Interview by Vlad Vernygora (February 23, 2012)
In April 2011 Mart Laar became Estonia’s Minister of Defense. For some analysts in the field of Baltic politics, it looked like a somewhat surprising move by the high-profile Estonian statesman. Many questions were asked aloud on whether or not the country’s former Prime Minister – a politician with a distinctly conservative political stance – was going to succeed in his new capacity, a much narrower role compared to what he held before. Almost a year since his appointment to the Defense Ministry, The Baltic Times talked to Dr. Laar about his involvement in framing Estonia’s contemporary defense policy.
NOTE: This interview was conducted shortly before Mart Laar suffered a stroke and was hospitalized on Feb. 18. The Baltic Times wishes him a swift recovery.
Dr. Laar, you have held the post of your country’s Minister of Defense for almost a year. How does it feel for Estonia’s former Prime Minister to concentrate on an important but much narrower field of political activity, compared to what you have been responsible for in the past?
To lead the defense sector in a country that belongs both to NATO and the EU is challenging and I feel very comfortable holding this post. As the prime minister I was responsible for Estonia’s accession to NATO and the development of the Estonian Defense Forces, so I am familiar with the field. Being a long time member of the Estonian Defense League has also helped me understand military thinking. However, the defense field is so large and comprehensive [that] at times [it is] very complicated, but extremely interesting once you get fully into it. In 2010 the Estonian Government approved a comprehensive National Defense Concept, and the new approach is pooling all the efforts of the whole state: it has a scope that extends beyond military defense and also involves international activities, civil sector support for military defense, psychological defense, domestic security, and the consistency of vital services regardless of the threat. In other words, if before defense was only a matter for the Defense Minister, today I need to coordinate my activities with all of the other Estonian ministries. It is challenging and extremely interesting. And above all our current government works as a team – so there is enough work for everyone.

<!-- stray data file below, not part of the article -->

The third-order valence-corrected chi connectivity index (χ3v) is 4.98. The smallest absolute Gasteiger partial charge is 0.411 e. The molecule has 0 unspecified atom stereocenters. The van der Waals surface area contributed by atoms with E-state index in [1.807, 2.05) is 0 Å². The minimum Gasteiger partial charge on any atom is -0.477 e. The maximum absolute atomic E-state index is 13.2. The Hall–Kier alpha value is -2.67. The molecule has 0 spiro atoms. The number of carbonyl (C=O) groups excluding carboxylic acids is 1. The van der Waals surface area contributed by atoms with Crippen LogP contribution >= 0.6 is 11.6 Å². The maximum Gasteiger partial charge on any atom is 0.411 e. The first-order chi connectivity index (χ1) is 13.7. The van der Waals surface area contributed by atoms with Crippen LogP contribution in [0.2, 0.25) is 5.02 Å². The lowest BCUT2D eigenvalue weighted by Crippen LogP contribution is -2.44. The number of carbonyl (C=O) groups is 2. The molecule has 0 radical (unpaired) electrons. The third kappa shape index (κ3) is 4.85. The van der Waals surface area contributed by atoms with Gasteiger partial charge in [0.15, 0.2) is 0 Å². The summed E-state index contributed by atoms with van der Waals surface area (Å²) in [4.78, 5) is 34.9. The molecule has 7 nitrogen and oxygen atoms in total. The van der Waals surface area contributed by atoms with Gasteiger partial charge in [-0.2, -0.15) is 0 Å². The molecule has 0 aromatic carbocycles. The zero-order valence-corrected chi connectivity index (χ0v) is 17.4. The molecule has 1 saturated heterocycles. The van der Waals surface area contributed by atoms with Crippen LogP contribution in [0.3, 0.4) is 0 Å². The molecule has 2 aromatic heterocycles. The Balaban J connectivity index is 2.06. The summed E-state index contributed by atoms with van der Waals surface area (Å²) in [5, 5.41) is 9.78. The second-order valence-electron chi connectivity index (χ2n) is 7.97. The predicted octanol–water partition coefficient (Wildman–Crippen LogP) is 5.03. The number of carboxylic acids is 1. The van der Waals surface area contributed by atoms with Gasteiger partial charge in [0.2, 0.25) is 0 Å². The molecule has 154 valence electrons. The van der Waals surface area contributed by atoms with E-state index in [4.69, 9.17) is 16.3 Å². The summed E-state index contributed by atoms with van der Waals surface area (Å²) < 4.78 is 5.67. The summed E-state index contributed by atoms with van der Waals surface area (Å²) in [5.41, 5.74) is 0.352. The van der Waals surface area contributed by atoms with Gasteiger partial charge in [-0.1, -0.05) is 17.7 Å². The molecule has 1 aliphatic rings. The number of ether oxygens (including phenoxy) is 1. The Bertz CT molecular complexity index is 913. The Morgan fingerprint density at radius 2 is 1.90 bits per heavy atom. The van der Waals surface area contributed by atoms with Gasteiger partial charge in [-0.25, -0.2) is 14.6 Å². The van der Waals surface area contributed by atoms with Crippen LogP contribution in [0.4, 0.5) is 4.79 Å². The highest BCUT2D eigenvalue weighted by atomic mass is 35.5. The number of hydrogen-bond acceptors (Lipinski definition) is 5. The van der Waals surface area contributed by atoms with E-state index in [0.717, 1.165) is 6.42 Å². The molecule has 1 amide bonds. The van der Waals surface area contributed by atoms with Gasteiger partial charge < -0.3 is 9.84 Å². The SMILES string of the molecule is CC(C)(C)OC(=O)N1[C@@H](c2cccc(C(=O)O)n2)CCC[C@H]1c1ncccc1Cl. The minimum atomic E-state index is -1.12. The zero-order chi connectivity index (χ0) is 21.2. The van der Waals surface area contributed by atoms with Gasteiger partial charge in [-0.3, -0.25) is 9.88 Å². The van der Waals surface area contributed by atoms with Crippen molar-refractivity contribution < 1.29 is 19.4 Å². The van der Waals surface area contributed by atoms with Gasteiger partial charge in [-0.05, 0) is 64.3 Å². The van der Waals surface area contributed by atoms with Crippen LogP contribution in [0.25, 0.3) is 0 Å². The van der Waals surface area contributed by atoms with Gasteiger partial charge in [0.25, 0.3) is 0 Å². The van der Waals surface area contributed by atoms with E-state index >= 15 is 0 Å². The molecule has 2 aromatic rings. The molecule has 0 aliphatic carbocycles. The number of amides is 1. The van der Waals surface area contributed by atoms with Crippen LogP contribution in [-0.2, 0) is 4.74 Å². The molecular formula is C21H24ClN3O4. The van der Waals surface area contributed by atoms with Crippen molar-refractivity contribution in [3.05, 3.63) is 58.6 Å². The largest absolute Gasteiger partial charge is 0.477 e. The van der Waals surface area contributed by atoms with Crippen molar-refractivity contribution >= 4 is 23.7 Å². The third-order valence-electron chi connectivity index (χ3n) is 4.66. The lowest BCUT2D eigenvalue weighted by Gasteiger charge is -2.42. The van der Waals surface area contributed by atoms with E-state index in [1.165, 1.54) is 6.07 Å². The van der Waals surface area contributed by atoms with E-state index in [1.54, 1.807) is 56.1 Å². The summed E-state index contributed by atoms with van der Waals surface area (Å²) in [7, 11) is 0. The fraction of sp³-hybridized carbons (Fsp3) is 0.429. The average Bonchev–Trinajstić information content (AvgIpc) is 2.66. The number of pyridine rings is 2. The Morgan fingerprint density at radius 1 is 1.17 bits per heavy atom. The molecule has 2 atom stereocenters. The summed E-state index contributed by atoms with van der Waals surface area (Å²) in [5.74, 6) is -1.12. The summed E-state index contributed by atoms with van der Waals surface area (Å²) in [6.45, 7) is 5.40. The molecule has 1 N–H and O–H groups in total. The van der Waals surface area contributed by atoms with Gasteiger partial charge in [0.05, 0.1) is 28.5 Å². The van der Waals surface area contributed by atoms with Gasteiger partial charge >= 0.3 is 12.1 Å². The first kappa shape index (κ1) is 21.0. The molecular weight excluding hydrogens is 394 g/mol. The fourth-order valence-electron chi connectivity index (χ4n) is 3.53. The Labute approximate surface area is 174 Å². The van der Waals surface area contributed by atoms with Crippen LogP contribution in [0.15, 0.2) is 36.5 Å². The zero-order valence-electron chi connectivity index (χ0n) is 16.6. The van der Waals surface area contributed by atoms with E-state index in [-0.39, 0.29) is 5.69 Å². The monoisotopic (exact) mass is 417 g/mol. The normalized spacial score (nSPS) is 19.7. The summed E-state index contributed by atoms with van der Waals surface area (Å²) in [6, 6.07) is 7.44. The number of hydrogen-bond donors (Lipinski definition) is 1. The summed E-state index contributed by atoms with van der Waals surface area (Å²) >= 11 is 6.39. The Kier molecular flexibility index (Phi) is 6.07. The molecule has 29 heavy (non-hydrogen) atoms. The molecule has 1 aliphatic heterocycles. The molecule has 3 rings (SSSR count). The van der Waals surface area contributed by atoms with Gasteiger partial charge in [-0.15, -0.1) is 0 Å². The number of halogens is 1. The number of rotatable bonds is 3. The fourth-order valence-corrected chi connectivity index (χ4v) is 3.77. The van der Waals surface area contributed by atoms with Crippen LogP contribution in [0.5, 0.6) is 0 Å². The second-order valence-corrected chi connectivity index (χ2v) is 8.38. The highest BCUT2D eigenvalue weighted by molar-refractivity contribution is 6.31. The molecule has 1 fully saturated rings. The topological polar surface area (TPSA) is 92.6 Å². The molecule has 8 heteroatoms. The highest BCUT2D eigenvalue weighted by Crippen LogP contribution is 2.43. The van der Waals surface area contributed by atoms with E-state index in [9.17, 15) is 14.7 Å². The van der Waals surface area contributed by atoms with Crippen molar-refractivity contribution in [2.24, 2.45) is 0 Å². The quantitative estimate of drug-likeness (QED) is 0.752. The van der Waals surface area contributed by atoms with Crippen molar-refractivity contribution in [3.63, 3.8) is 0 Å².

From your point of view, how proactive is Estonia in pursuing its defense policy? In other words, does it possess enough operational capacity to be proactive?
I believe Estonia is a great example of a dedicated and a proactive Ally. Why? In 2012 Estonia’s defense budget is 2 percent of the Gross Domestic Product, an aim all Allies should pursue…. One of the greatest achievements is the recent extension of NATO’s Air Policing operation in the Baltic States for a long-term period. This means that Estonia will not need to develop from scratch an expensive and complex fighter capability. Instead, we are able to focus on other critical capabilities of the Alliance in or out of NATO’s territory. Estonia is still one of the highest per capita contributors to the ISAF mission: we will continue to support the operation as long as requested by the NATO Commanders and needed by the Afghan people. And we should never forget that Estonian troops are fighting without any caveats in the hardest conditions in South Afghanistan. We have never forgotten to pay attention to new threats – Estonia continues to be one of the main advocates of cyber defense in NATO, the EU and the wider international arena. We also actively participate in the main NATO capability development programs, such as Allied Ground Surveillance, Strategic Airlift Capability, etc. I believe Estonia has the immense and already improved operational capacity [needed] to be a reliable and proactive Ally.